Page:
Our Blog


This year I was keen to grow my own curry and I planted some ginger which was growing shoots and I felt it was a perfect opportunity to give a go. I had filled a container with some home made compost and planted the root with the shoot (eye bud) facing upwards, covered it with more compost and lightly watered it. It didn’t do much for months and I felt that nothing was going to happen. It is a slow growing plant and in July / August I noticed a shoot coming through  which was very exciting.

Over the weekend my husband brought in a wonderful shoot and its rhizomes. The rhizomes are the ginger, they were small but perfectly formed. I washed them thoroughly and sliced off a section and it was juicy,  fleshy with a mild flavour. It wasn’t fibrous like older ginger. Wow my own ginger. Free food and the best flavours what is there not to like.

Fast facts

  • Native to South East Asia and the most varieties are grown in India
  • Flavour notes – Lemony, woody, earthy and it has a kick of heat (not like chilli heat)
  • Available fresh, dried, glace, pickled, preserved in syrup, juiced in soft and alcoholic drink


Traditional Chai

4pm and its chai time! I would be asked by my dad to go and make him a cup of tea. My mum would insist I should add some adoo (ginger) into the liquid as it helped soothe her sore throat during the winter months. I would gather the ingredients together and stand and wait for the liquid to boil.

On occasion it would spill over and cause a bit of mess over the cooker! In those days I didn’t have a mobile phone to distract me, it would be standing around waiting for the eruption to occur and I would just miss the tipping point! I did eventually learn to reduce the heat and allow the liquid to come to a gentle rolling boil and to place a spoon into the saucepan to add weight which seemed to stop it from boiling over.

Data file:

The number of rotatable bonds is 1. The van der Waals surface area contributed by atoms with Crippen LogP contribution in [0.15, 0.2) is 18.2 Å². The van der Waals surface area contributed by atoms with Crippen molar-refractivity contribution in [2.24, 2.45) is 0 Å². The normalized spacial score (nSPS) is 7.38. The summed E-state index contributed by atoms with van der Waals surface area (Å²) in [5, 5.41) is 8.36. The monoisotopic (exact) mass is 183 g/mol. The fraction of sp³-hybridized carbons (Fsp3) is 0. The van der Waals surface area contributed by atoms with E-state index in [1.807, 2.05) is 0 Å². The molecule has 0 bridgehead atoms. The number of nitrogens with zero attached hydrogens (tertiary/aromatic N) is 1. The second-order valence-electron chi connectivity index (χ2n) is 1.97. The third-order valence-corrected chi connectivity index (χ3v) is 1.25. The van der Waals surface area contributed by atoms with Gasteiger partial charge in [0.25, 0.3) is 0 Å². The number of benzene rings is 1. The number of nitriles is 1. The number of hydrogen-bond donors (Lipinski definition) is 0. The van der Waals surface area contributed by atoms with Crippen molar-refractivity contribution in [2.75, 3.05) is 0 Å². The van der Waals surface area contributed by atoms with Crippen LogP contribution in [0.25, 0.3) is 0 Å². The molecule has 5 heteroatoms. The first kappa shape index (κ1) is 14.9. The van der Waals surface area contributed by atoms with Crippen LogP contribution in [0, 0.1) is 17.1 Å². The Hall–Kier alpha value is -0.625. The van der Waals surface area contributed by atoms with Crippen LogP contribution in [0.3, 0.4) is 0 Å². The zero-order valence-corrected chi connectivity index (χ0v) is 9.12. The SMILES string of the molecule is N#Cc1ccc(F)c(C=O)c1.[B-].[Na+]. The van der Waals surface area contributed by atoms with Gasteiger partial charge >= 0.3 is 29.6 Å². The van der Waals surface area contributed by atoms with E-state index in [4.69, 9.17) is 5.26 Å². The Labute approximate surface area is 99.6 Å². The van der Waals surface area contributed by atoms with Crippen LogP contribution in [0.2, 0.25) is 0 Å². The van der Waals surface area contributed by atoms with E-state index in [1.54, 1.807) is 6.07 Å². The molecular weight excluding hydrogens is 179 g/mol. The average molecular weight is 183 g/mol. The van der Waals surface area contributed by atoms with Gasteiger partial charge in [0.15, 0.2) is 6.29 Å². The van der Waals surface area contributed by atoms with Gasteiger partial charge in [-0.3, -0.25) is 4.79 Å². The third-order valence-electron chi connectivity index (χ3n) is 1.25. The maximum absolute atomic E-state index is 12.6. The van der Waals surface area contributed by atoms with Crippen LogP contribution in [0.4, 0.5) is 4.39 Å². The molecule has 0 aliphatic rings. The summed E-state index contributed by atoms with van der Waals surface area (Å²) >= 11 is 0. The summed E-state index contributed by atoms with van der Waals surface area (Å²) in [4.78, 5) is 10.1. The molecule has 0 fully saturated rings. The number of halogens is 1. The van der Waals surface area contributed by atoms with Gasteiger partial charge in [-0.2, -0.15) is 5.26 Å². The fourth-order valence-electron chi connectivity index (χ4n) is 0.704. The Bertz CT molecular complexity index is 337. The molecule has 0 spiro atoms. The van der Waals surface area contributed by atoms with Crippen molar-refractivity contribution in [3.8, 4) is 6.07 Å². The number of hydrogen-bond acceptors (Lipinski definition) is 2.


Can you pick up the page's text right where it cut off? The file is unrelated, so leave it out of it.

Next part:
Here is a recipe to share which has wonderful aromatics and memories of drinking chai with my family.


Binis Chai Tea with fresh ginger and  turmeric


1/2 cup milk ( almond and coconut milk can be used)

1/2 cup water 

2tsp loose leaf tea or 1 tea bag

2-3 slivers fresh ginger root washed and sliced 

A large pinch turmeric (optional)

3-4tspn Sugar (optional)- (NB) traditionally its a sweet drink and sometimes contains condensed milk! 


 Spices for the chai masala

2-3 Green Cardamom pods 

4-5 white or black Pepper corns  

2 Cloves 

2cm Cinnamon Stick 



1. Combine all the chai masala spices into a coffee grinder and grind into a powder.


2. Next, on a medium heat pour the water and milk into a saucepan, 1tsp chai masala, loose tea or tea bag, slivers of fresh ginger, turmeric and sugar (optional) and gently bring to a rolling boil. Stir now and again, be careful as the chai can easily bubble over if left alone.  


3. The colour of the chai depends on the time you allow the rolling boil to continue. The traditional chai can boil to up to 5-8 minutes and form a skin on the surface. The darker the colour the stronger it becomes. 


4. Strain the chai through a tea strainer into a mug or tea cup. 


 5. Serve with a savoury snack such as Gujarati Dokra, Samosa or a Rich tea biscuit (my dads favourite)


Comments are closed.